Anyone care to explain exacly how al Qaida qualifies as a LEFTIST terrorist group?

--PF Fox 16:11, 28 June 2007 (EDT)

Good observation PF, and we are discussing it. The idea here is to eliminate the ideological groupings, and fund some other system of classification. Perhaps reviewing some of the source websites would be helpful. Care to assist? RobS 11:13, 29 June 2007 (EDT)
Why do you consider imposing a system of classification so important? --PF Fox 16:02, 30 June 2007 (EDT)
Terrorism, as of the last decade or so, has undergone a radical shift in how it operates. We're starting to see a breakdown of the old system that RobS was pointing out. For example, it is getter hard to classify terrorists within a political spectrum, as the world is no longer really divided between communism and capitalism anymore. Also, terrorist are changing their goals and strategies. Where once, a terrorist would choose a target that would be symbolic and surgical, now terrorist are concerned with indiscriminate destruction. Also, now rather than operating in clandestine groups, they choose to operate in this small cell network. Like I said, I was planning on retooling it, but at the moment, I was more concerned with getting the most information in as possible.--Elamdri 16:29, 30 June 2007 (EDT)

Here's some ideas, we could use these classifications:

  • Communist/Socialist
  • Environmental
  • Nationalist/Separatist
  • Racist
  • Religious

RobS 16:38, 30 June 2007 (EDT)

And in the meantime, you've still got Al Qaeda incorrectly listed as a "leftist" terrorist group. Why is that grossly inaccurate "information" allowed to remain? --PF Fox 11:00, 1 July 2007 (EDT)

  • I think you have fallen victim, Fox, to a world view, globalist mentality! If Al Qaeda isn't leftist aligned, what in the world is it aligned with? Rightist governments? All of the governments I see supporting it are socialist and communistic, not right-wing. And we have already dealt with the silly idea, and Big Lie that Facists are right-wing. --Sysop-TK /MyTalk 13:14, 23 July 2007 (EDT)


Should the PKK be added to the list of terrorist groups in this article? Its recognized as one by the United States and EU, and it has had significant impact on Turkey and the U.S. mission in Iraq.--Tash 12:49, 23 July 2007 (EDT)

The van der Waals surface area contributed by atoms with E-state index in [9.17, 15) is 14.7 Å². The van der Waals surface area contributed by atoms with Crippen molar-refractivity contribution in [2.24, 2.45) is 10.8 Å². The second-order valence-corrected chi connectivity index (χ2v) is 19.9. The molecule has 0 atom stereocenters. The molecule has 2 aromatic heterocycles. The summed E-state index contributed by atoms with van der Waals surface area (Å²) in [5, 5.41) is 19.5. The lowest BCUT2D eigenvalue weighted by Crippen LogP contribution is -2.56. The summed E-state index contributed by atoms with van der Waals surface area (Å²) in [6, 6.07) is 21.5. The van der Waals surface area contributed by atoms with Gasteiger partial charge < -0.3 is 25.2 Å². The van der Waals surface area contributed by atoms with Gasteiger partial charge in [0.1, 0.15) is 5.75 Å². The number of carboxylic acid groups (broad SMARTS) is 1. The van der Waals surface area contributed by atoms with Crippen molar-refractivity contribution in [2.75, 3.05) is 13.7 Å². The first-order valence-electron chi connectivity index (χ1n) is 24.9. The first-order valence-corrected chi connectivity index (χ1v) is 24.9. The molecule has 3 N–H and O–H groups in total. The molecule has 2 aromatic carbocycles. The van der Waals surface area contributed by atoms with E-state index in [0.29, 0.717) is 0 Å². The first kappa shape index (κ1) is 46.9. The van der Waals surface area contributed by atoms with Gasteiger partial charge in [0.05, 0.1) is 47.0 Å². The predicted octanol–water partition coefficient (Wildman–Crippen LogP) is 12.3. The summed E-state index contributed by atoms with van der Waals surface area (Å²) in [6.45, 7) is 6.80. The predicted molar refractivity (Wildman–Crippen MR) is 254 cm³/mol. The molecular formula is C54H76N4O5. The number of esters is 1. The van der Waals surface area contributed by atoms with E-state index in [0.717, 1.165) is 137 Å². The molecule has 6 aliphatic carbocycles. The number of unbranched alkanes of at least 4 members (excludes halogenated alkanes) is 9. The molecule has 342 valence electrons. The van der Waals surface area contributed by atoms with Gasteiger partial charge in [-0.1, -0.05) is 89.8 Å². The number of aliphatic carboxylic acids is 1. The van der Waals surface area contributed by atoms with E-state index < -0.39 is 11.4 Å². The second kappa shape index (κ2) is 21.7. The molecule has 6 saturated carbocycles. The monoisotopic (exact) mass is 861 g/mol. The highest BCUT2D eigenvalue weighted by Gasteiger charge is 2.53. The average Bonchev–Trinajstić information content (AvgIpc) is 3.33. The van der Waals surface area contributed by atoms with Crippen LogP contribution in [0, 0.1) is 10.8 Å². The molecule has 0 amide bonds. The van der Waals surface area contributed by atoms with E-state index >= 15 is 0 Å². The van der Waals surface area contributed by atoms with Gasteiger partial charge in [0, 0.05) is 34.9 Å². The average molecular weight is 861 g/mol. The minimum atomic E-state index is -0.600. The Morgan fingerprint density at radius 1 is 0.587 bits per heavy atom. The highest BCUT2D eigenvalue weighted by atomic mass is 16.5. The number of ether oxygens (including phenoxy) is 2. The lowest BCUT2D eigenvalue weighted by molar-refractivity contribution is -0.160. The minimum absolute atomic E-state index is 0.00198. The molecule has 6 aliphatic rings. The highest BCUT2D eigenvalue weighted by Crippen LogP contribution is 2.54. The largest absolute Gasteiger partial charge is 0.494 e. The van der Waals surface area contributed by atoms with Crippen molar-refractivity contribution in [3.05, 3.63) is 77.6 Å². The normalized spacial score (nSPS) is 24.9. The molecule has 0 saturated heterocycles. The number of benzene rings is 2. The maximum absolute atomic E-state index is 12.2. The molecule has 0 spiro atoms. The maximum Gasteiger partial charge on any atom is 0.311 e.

• I agree it possibly should, and defer to RobS on this. --Sysop-TK /MyTalk 15:12, 23 July 2007 (EDT)

Al Qaeda, leftist terrorist organization?

Never heard of anyone referring to Al Qaeda as a Left wing terrorist organization and I don't understand why it's being labeled as one. First of all they fought against Communists, which are rather much to the left. Second, Al Qaeda is a religious terrorist organization with a ideological belief that pretty much contradicts Left wing ideologies. Suggest that the classifications as proposed by RobS should be used --Sachaztan 18:54, 31 July 2007 (EDT)

I think it would be better to create a separate section referring to Islamic terrorist groups and move Al-Qaeda and the Muslim Brotherhood to that section, while adding in Jemaah Islamia and Abu Sayaaf to the list, as well as the Palestinian groups (maybe the palestinian groups "deserve" their own sub-heading or should be included with nationalist / independence groups Luojie 10:12, 29 September 2007 (EDT)

EFF, ACLU, etc

I know conservatives don't like them, but I don't see any evidence that they give money contributions to terrorism. I looked on the articles about each organization as well and could not find it there either.

I think perhaps what you are getting at is that these organizations oppose certain "terrorist-fighting laws" (such as the Patriot Act), but there's a long difference between "opposing the Patriot Act" and "supporting terrorism". If this is what is meant by the new section, it should be stated more explicitly. HelpJazz 15:30, 31 December 2007 (EST)


Andy, if the common definition doesn't fit your narrative, you change the definition? Does this work for you in court? --AugustO 18:38, 14 May 2015 (EDT)